Standard equipment is good across the range, but because the list of options is so extensive, you might find that £150,000 quickly turns into a whole lot more. A multitude of carbon-fibre and wood interior trim details are available as optional extras, and you can even request Aston Martin to engrave your name on the door sills.
Costs Of The New Aston Martin DB11 Coupe
Prices for the new car start out from almost £155,000 and will rise according to specifications and optional extras. This makes it around £15,000 dearer than the outgoing DB9. There are a lot of improvements, though, as well as more extra equipment which goes some way to justifying the price increase. For a comparison, the Ferrari 458 Italia is an astonishing £60,000 more expensive than the F430 it replaced.
The new DB11 Roadster also promises to be cheaper to run than the car it replaces. No official data has as yet been released, but the DB9 managed to achieve returns of around 19.5mpg. The new DB11 will likely cost you just as much in annual tax, but fuel economy is forecast to be better, largely thanks to the introduction of turbocharging, a smaller engine, and cylinder-deactivation technology.
When you don’t need all that much power, the 5.2-litre V12 unit uses cylinder-deactivation technology in order to boost emissions and economy. Aston Martin claims that this tech will boost the economy by up to 20%.
Although there are some positives to ownership, servicing and insurance is going to be as expensive as always. You will need to put aside four figures when budgeting for these bills.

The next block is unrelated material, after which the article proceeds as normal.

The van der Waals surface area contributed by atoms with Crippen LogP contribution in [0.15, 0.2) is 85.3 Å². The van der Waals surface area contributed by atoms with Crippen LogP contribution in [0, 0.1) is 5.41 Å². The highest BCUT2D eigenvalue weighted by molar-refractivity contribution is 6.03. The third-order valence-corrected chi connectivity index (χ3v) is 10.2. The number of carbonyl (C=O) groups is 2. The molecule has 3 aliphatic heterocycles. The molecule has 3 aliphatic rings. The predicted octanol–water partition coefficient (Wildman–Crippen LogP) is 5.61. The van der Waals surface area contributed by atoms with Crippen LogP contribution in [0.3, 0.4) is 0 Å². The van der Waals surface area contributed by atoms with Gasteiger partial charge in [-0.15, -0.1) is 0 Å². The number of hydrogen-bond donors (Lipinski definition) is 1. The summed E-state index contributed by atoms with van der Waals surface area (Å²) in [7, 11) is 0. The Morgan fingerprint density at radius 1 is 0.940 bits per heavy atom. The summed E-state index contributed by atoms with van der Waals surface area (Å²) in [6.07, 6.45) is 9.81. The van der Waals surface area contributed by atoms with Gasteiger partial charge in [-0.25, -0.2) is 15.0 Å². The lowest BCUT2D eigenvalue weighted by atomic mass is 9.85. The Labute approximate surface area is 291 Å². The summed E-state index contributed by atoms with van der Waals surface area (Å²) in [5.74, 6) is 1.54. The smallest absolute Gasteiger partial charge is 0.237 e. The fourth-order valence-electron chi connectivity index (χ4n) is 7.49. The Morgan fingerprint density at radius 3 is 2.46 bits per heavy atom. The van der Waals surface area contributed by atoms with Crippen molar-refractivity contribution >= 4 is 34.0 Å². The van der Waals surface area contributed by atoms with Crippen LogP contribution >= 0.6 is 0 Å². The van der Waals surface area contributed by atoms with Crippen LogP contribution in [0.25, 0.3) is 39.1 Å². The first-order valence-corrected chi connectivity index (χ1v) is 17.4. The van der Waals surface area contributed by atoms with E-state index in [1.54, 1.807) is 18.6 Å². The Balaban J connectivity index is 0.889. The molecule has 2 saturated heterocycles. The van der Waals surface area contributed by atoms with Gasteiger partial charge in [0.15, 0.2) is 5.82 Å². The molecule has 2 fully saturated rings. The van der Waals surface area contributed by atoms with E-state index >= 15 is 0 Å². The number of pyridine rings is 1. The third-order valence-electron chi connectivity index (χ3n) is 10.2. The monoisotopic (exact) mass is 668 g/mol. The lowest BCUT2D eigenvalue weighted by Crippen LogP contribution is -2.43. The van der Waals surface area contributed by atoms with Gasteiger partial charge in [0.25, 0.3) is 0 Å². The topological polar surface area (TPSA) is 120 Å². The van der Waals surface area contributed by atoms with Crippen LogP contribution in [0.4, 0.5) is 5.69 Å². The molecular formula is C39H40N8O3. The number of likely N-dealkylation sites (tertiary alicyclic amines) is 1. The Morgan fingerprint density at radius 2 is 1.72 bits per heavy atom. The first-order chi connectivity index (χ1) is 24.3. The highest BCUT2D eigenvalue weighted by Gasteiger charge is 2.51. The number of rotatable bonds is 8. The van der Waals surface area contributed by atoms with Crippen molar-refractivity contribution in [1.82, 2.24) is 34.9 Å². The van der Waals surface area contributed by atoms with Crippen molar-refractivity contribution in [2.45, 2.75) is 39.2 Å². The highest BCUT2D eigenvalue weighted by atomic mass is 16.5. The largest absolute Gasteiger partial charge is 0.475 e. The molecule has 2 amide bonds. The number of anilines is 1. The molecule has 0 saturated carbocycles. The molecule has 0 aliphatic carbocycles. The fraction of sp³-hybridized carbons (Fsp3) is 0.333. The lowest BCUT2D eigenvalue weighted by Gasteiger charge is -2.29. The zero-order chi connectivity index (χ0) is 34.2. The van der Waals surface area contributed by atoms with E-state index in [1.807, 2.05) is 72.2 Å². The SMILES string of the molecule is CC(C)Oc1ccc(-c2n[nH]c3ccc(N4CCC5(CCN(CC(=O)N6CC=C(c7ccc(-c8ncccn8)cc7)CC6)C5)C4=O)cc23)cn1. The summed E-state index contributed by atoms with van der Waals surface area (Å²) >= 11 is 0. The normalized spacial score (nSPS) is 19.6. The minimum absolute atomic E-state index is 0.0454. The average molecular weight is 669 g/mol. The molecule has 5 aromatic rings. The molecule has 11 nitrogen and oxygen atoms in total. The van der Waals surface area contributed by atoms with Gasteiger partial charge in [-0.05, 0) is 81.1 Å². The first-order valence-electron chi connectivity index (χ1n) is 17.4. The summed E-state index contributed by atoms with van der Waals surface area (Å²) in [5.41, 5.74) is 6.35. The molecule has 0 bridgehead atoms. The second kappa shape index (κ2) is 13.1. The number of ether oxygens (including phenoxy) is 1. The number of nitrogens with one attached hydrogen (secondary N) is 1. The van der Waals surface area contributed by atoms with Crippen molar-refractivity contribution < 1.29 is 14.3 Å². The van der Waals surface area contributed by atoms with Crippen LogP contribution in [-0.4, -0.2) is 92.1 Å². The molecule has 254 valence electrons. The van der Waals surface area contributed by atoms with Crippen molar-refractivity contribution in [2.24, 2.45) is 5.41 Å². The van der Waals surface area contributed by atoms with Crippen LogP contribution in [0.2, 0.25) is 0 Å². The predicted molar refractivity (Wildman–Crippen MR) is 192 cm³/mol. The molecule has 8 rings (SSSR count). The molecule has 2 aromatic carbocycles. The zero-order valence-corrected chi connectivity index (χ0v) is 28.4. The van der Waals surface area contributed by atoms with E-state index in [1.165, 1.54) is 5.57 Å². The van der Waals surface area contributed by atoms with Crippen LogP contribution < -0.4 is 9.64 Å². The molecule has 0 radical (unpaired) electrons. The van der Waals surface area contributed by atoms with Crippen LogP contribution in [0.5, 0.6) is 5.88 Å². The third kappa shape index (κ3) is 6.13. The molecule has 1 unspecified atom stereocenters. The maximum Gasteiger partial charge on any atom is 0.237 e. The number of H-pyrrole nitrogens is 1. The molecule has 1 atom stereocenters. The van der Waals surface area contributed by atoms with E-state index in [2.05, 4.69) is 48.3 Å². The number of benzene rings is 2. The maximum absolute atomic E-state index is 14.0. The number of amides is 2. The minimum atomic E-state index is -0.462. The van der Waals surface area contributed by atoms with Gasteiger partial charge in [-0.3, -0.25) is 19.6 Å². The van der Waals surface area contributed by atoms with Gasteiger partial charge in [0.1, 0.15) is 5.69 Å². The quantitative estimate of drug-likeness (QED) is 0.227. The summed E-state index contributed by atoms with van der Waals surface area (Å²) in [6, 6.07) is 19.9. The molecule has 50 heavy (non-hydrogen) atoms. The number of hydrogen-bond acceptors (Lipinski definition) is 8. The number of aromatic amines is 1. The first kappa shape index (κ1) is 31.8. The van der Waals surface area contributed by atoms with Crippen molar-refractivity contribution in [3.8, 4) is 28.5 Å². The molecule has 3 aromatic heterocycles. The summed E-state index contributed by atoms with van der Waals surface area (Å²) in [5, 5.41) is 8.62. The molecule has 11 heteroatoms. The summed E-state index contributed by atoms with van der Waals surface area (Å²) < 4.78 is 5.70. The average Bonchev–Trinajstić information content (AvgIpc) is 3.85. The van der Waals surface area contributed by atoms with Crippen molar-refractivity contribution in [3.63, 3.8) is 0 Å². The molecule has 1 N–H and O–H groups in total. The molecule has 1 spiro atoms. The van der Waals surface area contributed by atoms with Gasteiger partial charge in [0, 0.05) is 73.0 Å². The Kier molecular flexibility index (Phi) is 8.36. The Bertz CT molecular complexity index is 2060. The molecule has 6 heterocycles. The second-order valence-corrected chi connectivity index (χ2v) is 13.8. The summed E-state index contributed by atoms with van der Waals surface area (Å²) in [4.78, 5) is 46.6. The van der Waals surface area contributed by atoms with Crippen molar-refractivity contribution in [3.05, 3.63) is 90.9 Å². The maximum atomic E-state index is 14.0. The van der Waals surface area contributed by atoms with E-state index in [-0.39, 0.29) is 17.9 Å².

Pros And Cons Of The Aston Martin DB11 Coupe
The new coupe is 28mm wider and 50mm longer than its predecessor, which means that you get more space up front – as well as slicker, more striking looks. The bonnet is lengthy, and overall the roadster looks like it’s bursting with class and character.
Plenty Of Space Upfront
This is very much a two-seater coupe, and space up front is very good. Head and legroom is good, and thanks to the low-slung sports seats, it’s super easy to get as comfortable as you want.
Make no mistake; this is a large Grand Tourer. But despite its size and 1,770kg weight, it manages to feel a lot lighter and smaller than it really is.
Its agility is helped by the electrically assisted steering, which offers tactile feedback and quick responses. There is maybe a bit too much understeer, but torque vectoring is expected to be added before the car is fully rolled out.
Cramped Rear Seats
You could try and squeeze two adults into the back, but they won’t be at all comfortable. Indeed, they’ll probably exit the car with osteoporosis.
Two small children will be happier – but only just.
V12 Still Uneconomical
Although the engine is considerably smaller than the 6.0-litre unit, it’s replacing, and although it’s now turbocharged, it will still be a thirsty one. We’re expecting it to achieve fuel economy returns of 22mpg at best.
Aston Martin DB11 Coupe vs Bentley Continental GT Coupe vs BMW 6 Series M6 Coupe
If you’re shopping around for a glamorous Aston Martin, you might want to also check out the competition, too. Let’s see how it compares against its rivals in the comparison section of our Aston Martin DB11 Coupe.
Aston Martin DB11 Coupe vs. Bentley Continental GT Coupe
The new Bentley Continental GT Coupe is the first Bentley to be rolled out since Volkswagen took over the prestigious brand. Any fears that it was going to be a failure have immediately been quashed; this is a performative, spacious coupe that, though expensive, is highly desirable.
There are a couple of engines available, and all feel as fast as lightning. In a straight line, this roadster is rip-roaringly quick, with a V8 or a W12 offering impressive pace. The gargantuan twin-turbocharged W12 6.0-litre petrol unit covers the 0-62mph sprint in 4.3 seconds before maxing out at 198mph, while the V8 500bhp petrol engine dusts the 0-62mph dash off in 4.6 seconds.